霍元甲 | Spirit | Huo Yuanjia
 •  , , ,  •   • Dir.

Reviewed by   |  Mar 11, 2015

It may be fair to say that ‘Fearless’ was one of the most eagerly anticipated Hong Kong films (well, Hong Kong/Chinese) of recent years. The moment that Jet Li announced this to be his very last foray into the genre that made his name, everyone dare dream of him giving us one glorious send-off. Li also noted that he intended his latest project to be an inspiration for China’s many disillusioned youngsters, a way of recreating the life of a Chinese hero to serve as a modern day role model. With such lofty goals, much was expected of Ronny Yu’s return to Hong Kong cinema and Jet Li’s grand farewell.

Young Huo Yuanjia watches his illustrious father training with his pupils everyday, yet the young boy is forced to be a passive observer as he is forbidden from joining in. Huo secretly watches though and soon becomes an exceptional pugilist. When his father dies, Huo takes on the family mantle and is keen to make their name the most revered in the town, beating all rival fighters to enhance his point. Huo soon discovers the ugly side of fame though and a tragic altercation leaves the normally honourable fighter with a death on his hands. This is only the start of a terrible chain of events that costs the life of Huo’s beloved daughter and sends the traumatised fighter into oblivion. After the kindness of strangers saves him from absolute despair, Huo returns home years later to discover that China needs this reluctant hero and he has to recall his former glories to succeed against new enemies.

From the sweeping shots that introduce the story to the plush period detail, ‘Fearless’ is clearly a production with a budget to match its aspirations. Sparring use of CGI shots shows the historic vistas essential for this engrossing story and in Ronny Yu the film has a director with the vision to achieve the goals. Yet ‘Fearless’ has an earthy honesty that sets it apart from the recent plethora of arthouse swordplay features; it tries to focus as much on the emotional construction of the characters as it is to paint pretty pictures. To those of us who have grown tired of the austere ice sculptures that have passed for swordplay films in recent years, this development is an enticing one. To the Western critics who can happily lap up soul-less cadavers thinking they represent the very best the genre has to offer, ‘Fearless’ will seem like an uncomfortable throwback to a less self-conscious age. Nevertheless most will be delighted to see a martial arts film with emotional depth and a Jet Li who has left Hip Hop-fu behind.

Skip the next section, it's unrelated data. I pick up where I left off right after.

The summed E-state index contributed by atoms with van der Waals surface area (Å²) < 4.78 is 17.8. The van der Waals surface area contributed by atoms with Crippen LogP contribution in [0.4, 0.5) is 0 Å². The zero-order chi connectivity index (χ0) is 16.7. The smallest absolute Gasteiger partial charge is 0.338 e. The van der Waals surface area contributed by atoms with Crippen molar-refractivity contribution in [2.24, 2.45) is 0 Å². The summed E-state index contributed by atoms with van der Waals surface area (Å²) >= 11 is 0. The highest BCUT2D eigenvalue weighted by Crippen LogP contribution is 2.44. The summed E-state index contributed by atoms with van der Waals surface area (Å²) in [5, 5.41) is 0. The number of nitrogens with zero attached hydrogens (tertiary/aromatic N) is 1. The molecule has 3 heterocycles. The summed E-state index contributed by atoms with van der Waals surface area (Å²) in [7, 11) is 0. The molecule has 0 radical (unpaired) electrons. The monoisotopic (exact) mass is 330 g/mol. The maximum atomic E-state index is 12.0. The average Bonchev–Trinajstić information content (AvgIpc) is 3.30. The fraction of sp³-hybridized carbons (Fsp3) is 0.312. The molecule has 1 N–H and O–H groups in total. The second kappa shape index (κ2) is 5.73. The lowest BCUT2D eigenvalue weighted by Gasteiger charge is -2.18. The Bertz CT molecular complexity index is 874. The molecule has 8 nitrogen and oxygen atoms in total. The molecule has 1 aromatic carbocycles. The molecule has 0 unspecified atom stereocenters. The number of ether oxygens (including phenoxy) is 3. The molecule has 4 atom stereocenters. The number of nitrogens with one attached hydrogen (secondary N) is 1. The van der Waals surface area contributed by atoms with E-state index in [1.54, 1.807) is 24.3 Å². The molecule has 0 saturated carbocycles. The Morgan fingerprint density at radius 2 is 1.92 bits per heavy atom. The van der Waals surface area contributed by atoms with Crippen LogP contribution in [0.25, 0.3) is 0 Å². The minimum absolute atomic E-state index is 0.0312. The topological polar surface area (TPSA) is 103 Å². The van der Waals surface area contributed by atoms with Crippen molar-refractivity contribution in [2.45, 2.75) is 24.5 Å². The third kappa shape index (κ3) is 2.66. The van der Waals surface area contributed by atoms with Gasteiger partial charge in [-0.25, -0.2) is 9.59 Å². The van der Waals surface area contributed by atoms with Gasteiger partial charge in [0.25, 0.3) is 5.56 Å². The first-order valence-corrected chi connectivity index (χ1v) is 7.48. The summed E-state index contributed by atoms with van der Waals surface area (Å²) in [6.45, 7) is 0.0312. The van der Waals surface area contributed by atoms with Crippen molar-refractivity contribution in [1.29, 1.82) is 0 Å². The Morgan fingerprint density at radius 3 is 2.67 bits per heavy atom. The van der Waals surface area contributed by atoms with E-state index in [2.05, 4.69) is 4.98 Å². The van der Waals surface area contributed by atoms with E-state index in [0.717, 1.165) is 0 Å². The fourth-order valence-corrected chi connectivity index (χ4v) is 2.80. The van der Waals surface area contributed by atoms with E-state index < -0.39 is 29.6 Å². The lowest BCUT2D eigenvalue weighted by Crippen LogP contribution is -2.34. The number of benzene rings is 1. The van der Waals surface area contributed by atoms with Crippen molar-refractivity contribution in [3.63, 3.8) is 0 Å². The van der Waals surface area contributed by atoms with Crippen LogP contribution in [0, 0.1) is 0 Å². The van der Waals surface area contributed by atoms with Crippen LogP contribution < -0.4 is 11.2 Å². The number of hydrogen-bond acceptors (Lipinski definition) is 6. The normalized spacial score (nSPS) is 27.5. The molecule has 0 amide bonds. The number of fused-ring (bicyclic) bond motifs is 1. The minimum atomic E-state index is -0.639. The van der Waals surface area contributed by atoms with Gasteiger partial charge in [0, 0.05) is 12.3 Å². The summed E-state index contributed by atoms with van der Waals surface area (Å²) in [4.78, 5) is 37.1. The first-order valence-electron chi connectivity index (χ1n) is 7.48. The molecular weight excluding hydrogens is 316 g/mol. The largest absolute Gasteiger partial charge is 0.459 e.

It is this Li who harks back to his early-90s heyday that carries the film comfortably on his shoulders and it is his return to playing a three-dimensional character that sets ‘Fearless’ apart. Li’s furrowed brow and matured features add to the gravitas of the story’s stronger moments and remind us of the thespian who has been in hibernation for the past decade. The Chinese star clearly relishes material that befits his abilities and Ronny Yu provides his hero with enough grandstand moments to prove the point.

Li also excels in the many superbly orchestrated fights that pepper the film, each giving a gentle nod to his previous portrayals of Wong Fei Hung and Fong Sai Yuk. The action is about as grounded as 21st century fight scenes are likely to get, finally looking like it utilised a choreographer rather than NASA. The use of different styles and different disciplines means that each showdown seems fresh and the finale is therefore suitably resonant. There’s still a few cinematic tricks employed, but Jet Li is as physically imposing as he was ten years ago and his progressive victories throughout the film still appears believable.

The Western print reviewed here does suffer from a lack of exposition, a factor that has to be taken into account. U.S. distributors clearly don’t think we might want a film to engage our soul and very wisely edit out many of those irksome periods of dialogue. ‘Fearless’ still shines, but the patronising treatment it receives is difficult to stomach. Nevertheless, this is a Jet Li film we can finally be proud of and a Ronny Yu work that will finally stand the test of time. It wisely plays down the pro-Chinese rhetoric, choosing a slightly more multi-cultural message as its closing statement and is all the better for it. All of these factors mean that this proves to be a classy send-off for one of our favourite stars.

Note: This review is for the UK theatrical version which is missing roughly forty minutes compared to the new HK theatrical cut. It has all of Michelle Yeoh’s scenes cut out of it.

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